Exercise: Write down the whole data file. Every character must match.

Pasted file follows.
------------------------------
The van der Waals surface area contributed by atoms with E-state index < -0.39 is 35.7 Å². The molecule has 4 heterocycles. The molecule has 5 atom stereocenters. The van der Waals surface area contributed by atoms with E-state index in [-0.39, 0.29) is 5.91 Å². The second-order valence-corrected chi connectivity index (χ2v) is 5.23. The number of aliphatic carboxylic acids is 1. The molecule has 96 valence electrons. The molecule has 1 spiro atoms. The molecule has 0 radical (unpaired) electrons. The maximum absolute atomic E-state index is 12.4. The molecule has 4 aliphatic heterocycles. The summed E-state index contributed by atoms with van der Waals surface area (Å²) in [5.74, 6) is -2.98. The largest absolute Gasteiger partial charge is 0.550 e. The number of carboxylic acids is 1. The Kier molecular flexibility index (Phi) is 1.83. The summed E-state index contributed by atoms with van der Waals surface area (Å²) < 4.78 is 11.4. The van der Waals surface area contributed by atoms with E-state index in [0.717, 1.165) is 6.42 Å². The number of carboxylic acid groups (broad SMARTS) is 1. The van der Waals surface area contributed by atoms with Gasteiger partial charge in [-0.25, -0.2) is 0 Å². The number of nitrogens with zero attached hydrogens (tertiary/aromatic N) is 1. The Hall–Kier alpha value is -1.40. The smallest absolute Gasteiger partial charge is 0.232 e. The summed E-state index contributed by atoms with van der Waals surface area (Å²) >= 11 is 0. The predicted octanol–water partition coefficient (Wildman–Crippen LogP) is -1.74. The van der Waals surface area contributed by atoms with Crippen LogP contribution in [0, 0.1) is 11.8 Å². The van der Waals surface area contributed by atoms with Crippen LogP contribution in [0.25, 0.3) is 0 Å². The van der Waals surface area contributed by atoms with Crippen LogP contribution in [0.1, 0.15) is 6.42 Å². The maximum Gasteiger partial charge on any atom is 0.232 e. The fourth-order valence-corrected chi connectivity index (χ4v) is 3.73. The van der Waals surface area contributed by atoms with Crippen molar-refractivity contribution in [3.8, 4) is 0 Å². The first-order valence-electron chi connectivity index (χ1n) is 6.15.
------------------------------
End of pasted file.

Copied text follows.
The van der Waals surface area contributed by atoms with E-state index < -0.39 is 35.7 Å². The molecule has 4 heterocycles. The molecule has 5 atom stereocenters. The van der Waals surface area contributed by atoms with E-state index in [-0.39, 0.29) is 5.91 Å². The second-order valence-corrected chi connectivity index (χ2v) is 5.23. The number of aliphatic carboxylic acids is 1. The molecule has 96 valence electrons. The molecule has 1 spiro atoms. The molecule has 0 radical (unpaired) electrons. The maximum absolute atomic E-state index is 12.4. The molecule has 4 aliphatic heterocycles. The summed E-state index contributed by atoms with van der Waals surface area (Å²) in [5.74, 6) is -2.98. The largest absolute Gasteiger partial charge is 0.550 e. The number of carboxylic acids is 1. The Kier molecular flexibility index (Phi) is 1.83. The summed E-state index contributed by atoms with van der Waals surface area (Å²) < 4.78 is 11.4. The van der Waals surface area contributed by atoms with E-state index in [0.717, 1.165) is 6.42 Å². The number of carboxylic acid groups (broad SMARTS) is 1. The van der Waals surface area contributed by atoms with Gasteiger partial charge in [-0.25, -0.2) is 0 Å². The number of nitrogens with zero attached hydrogens (tertiary/aromatic N) is 1. The Hall–Kier alpha value is -1.40. The smallest absolute Gasteiger partial charge is 0.232 e. The summed E-state index contributed by atoms with van der Waals surface area (Å²) >= 11 is 0. The predicted octanol–water partition coefficient (Wildman–Crippen LogP) is -1.74. The van der Waals surface area contributed by atoms with Crippen LogP contribution in [0, 0.1) is 11.8 Å². The van der Waals surface area contributed by atoms with Crippen LogP contribution in [0.25, 0.3) is 0 Å². The van der Waals surface area contributed by atoms with Crippen LogP contribution in [0.1, 0.15) is 6.42 Å². The maximum Gasteiger partial charge on any atom is 0.232 e. The fourth-order valence-corrected chi connectivity index (χ4v) is 3.73. The van der Waals surface area contributed by atoms with Crippen molar-refractivity contribution in [3.8, 4) is 0 Å². The first-order valence-electron chi connectivity index (χ1n) is 6.15.